We are used to thinking of all elementary particles, such as the ones that make up an atom (electrons, protons, neutrons), as point-like particles. But if we were to look at these objects under a microscope with sufficient magnification to observe individual atoms, instead of a particle, we would see a bundle of waves tightly packed together into a tiny wave packet (as you might expect, if you recall the concept of wave-particle duality from our tour of the quantum world).
But suppose we get our hands on an even more powerful microscope, one that can probe sizes much smaller than the size of an atom—one that allows us to zoom in at scales of 10^-33 centimeters, or a Planck length, the smallest scale at which our quantum and relativistic theories can still be trusted. At this level, instead of glimpsing point-like particles and bundles of waves, we should see loops of vibrating strings. Furthermore, each frequency of each string should correspond to a certain amount of energy. (Einstein’s famous equation E = mc^2 means that the Planck energy E = hv produced by the vibrations’ frequency is converted into the mass of the particle.) When vibrating at one frequency, a one-dimensional closed string would correspond to an electron, but vibrating at another (higher) frequency, that same one-dimensional string would produce a proton, and vibrating in yet another frequency, it would produce a graviton (a hypothetical particle that mediates the force of gravity). That is, the type of vibrations of a single string are what determines the mass of each type of elementary particle.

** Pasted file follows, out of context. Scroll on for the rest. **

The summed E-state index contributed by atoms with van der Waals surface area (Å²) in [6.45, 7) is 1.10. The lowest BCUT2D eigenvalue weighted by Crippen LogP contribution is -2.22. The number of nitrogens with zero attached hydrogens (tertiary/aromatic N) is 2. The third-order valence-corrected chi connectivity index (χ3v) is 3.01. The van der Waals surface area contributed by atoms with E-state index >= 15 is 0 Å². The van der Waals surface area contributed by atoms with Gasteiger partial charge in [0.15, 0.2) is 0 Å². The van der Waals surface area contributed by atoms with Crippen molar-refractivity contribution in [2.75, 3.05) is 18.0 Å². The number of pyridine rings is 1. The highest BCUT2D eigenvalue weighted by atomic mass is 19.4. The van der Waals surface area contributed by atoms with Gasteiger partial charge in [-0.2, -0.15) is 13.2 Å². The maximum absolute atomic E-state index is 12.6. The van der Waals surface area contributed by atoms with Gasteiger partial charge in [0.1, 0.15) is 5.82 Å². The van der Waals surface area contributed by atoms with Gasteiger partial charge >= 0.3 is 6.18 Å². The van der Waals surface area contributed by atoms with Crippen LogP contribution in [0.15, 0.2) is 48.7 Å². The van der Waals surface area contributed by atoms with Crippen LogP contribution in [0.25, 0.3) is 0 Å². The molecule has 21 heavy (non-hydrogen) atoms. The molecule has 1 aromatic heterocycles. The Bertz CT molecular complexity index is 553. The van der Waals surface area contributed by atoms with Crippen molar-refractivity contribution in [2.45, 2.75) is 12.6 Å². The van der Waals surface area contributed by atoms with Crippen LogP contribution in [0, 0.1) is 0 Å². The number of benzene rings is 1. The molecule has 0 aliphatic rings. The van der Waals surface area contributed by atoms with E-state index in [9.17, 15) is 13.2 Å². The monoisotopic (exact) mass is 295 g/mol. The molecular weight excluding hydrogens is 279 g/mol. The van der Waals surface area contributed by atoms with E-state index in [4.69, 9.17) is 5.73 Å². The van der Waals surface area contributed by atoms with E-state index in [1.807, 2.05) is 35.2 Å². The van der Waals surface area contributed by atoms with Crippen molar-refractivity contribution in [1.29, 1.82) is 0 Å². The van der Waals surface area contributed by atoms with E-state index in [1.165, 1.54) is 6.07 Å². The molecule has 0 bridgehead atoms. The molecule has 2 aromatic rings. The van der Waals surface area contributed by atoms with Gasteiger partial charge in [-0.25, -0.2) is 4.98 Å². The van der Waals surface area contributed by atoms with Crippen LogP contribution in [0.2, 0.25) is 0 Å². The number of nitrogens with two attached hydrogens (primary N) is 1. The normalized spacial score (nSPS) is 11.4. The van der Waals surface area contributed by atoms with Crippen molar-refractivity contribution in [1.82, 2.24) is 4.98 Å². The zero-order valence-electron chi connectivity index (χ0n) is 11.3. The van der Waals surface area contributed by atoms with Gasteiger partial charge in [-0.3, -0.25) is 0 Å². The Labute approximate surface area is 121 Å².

Figure 8. A point particle, in the left panel, is spread into a bundle of waves packed together, shown in the wave packet in the middle panel. But what appears as a point particle to us is, according to string theory, actually the vibration of a closed string, shown in the right panel. The frequency of vibration determines the mass of the particle.